When sin entered the world it was total and affected every aspect of human life. Sin has made us dead to the things of God, influencing our thoughts, emotions, and actions. Sin eternally separated us from God and made us enemies with God and subjected us to his wrath!

There was a movie around 2004 called “the Villiage” that described the struggle to create a “perfect” community in a fallen world. The movie described a puritan like village set in the eighteenth century. There are clear moral boundaries, respect, no crime, and an Amish like innocence to life. Later in the movie we discover it is not an eighteenth century community, but instead an isolated social experiment set in contemporary society. Each of the elders of the community has a story of how an evil world had changed their lives. So they created this community as a society better than the one that hurt them. They believed that sin/evil could be controlled and forgotten through constructing a community not corrupted by the modern world. The younger generation did not know about the outside world, and that helped maintain their innocence or so they thought. Yet one day a young man tried to kill another man, because of jealousy. One can only imagine the shock of the elders who thought they had created the perfect community. They thought they had rid themselves of the evils of society but in the end the village never managed to escape evil and violence. Where is sin located? In the human heart!  James 1:14  But every man is tempted, when he is drawn away of his own lust, and enticed. Sin is not something out there in the fallen world, but something that is within each of us.

In our culture today we tend to get confused about what sin really is, we label certain behaviors as sinful murder, adultery, etc. and other things as merely flaws or personal struggles. Pride, envy, smoking, drinking, ect. However sin is missing the mark it is interesting that one of the words for sin in the New Testament is the Greek word hamartia, which originally meant “to miss the mark.” It was first used to describe archers whose arrows missed the target. It does not matter if you miss by a yard or a millimeter you still missed the mark. Although “missing the mark” does not exhaust the meaning of sin in Scripture, it offers an important perspective on transgression. Sin is not only crossing the line and breaking God’s law (such as in stealing when theft is forbidden), but it is also the failure to do all that the Lord requires. No matter how obedient we have been to God, we always lack something. Nothing we do is ever good enough to fully meet His requirements. All sin must be judged by a holly God!

Paul widens the net to not only include the pagan cultures but also those in the religious culture. Paul wants to make it clear that sinfulness and God’s wrath is not just for “evil” pagans but also for the Jews who do not follow Gods law. Even if they outwardly follow the rules, they still have sin in their hearts. Once again they still miss the mark! No one can stand blameless before a Holy God. Romans 3:10 As it is written, There is none righteous, no, not one.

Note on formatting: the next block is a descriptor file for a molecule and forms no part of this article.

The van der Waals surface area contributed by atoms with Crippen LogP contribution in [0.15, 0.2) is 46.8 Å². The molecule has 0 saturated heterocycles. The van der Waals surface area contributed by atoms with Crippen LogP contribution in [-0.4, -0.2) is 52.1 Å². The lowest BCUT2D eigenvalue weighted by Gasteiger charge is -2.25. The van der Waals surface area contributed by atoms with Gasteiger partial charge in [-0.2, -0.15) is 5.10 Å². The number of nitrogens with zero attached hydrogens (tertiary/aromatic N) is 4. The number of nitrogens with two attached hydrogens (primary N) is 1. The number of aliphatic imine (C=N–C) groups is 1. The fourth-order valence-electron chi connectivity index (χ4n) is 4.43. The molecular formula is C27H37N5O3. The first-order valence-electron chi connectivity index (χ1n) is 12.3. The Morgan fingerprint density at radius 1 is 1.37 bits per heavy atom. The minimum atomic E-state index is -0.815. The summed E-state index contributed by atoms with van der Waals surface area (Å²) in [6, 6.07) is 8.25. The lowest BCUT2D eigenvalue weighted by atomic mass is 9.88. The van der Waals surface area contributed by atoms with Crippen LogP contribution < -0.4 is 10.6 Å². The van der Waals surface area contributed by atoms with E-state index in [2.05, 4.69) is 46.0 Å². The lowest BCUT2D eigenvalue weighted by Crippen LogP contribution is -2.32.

Therefore the truth is we are all guilty of sin. We all deserve the death penalty! Yet God loved us so much he provided a way for us to be found not guilty! He sent his son to die on the cross that if we would accept that He died for us, was resurrected from the grave, and sought his forgiveness, that we could enter into Gods kingdom!

Paul uses the legal description of justification to describe what Jesus did for us on the cross. Rom 3:24 Being justified freely by his grace through the redemption that is in Christ Jesus: Through the crucifixion Christ has paid the penalty for all of humanities sin. Christ took on the wrath that fallen humanity deserved, and as a result, those who place their faith in Christ are justified before God. Justification is God’s pardon to us but we only receive it by faith in what Jesus did on our behalf!

Theologians describe Christ’s sacrifice as penal Substitutionary atonement.  Penal because a penalty must be paid for sin. Substitutionary, because Christ is the substitute sacrifice in our place. Atonement as Christ’s death is what pays the price for our sins. Thus because of what Jesus did a person is declared not guilty and has a right standing with God.

The discussion of sin, wrath, atonement, and justification can be difficult for contemporary audiences. Understanding the crucifixion of Jesus is difficult because it is so violent and brutal. Why couldn’t God just forgive sinful humanity out of love without the death of Jesus? The answer is that God is Just. We live in a culture that is very sensitive to the idea of justice for those who have been wronged.

In ancient times, just like today, people believed they could merit salvation and acceptance of God by doing good works. Contemporary audiences believe they are going to heaven because they are good people and give to the church and charities.  But Abraham and David both admitted their wrong doing and had faith in God as their only hope for deliverance. It is only through faith in Jesus that righteousness and acceptance can happen. For pagans and Jews in Paul’s time it didn’t matter how many laws you kept or what nice things you did, none of it could ever bring salvation from sin.